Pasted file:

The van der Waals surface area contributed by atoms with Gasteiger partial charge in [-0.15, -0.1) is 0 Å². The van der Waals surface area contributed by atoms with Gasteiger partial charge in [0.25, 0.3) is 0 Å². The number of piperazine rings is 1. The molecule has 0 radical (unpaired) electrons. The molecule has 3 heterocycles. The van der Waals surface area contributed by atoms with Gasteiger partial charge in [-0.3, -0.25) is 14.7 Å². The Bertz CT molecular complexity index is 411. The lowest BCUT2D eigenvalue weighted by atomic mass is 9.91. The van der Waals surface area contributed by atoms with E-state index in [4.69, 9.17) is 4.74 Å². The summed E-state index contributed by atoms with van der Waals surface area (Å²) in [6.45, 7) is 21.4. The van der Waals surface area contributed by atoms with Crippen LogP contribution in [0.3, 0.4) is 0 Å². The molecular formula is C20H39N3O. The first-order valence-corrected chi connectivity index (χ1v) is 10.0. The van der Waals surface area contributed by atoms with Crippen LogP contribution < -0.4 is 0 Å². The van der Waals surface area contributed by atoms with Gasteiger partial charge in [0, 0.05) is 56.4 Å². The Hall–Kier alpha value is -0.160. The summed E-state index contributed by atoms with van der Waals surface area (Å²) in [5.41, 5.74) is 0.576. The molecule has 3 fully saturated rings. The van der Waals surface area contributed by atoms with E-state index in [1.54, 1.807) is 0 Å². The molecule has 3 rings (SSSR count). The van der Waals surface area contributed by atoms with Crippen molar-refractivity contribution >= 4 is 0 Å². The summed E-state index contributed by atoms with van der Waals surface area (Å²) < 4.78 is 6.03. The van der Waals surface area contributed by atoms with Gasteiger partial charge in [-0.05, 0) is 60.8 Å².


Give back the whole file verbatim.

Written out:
The van der Waals surface area contributed by atoms with Gasteiger partial charge in [-0.15, -0.1) is 0 Å². The van der Waals surface area contributed by atoms with Gasteiger partial charge in [0.25, 0.3) is 0 Å². The number of piperazine rings is 1. The molecule has 0 radical (unpaired) electrons. The molecule has 3 heterocycles. The van der Waals surface area contributed by atoms with Gasteiger partial charge in [-0.3, -0.25) is 14.7 Å². The Bertz CT molecular complexity index is 411. The lowest BCUT2D eigenvalue weighted by atomic mass is 9.91. The van der Waals surface area contributed by atoms with E-state index in [4.69, 9.17) is 4.74 Å². The summed E-state index contributed by atoms with van der Waals surface area (Å²) in [6.45, 7) is 21.4. The van der Waals surface area contributed by atoms with Crippen LogP contribution in [0.3, 0.4) is 0 Å². The molecular formula is C20H39N3O. The first-order valence-corrected chi connectivity index (χ1v) is 10.0. The van der Waals surface area contributed by atoms with Crippen LogP contribution < -0.4 is 0 Å². The van der Waals surface area contributed by atoms with Gasteiger partial charge in [0, 0.05) is 56.4 Å². The Hall–Kier alpha value is -0.160. The summed E-state index contributed by atoms with van der Waals surface area (Å²) in [5.41, 5.74) is 0.576. The molecule has 3 fully saturated rings. The van der Waals surface area contributed by atoms with E-state index in [1.54, 1.807) is 0 Å². The molecule has 3 rings (SSSR count). The van der Waals surface area contributed by atoms with Crippen molar-refractivity contribution >= 4 is 0 Å². The summed E-state index contributed by atoms with van der Waals surface area (Å²) < 4.78 is 6.03. The van der Waals surface area contributed by atoms with Gasteiger partial charge in [-0.05, 0) is 60.8 Å².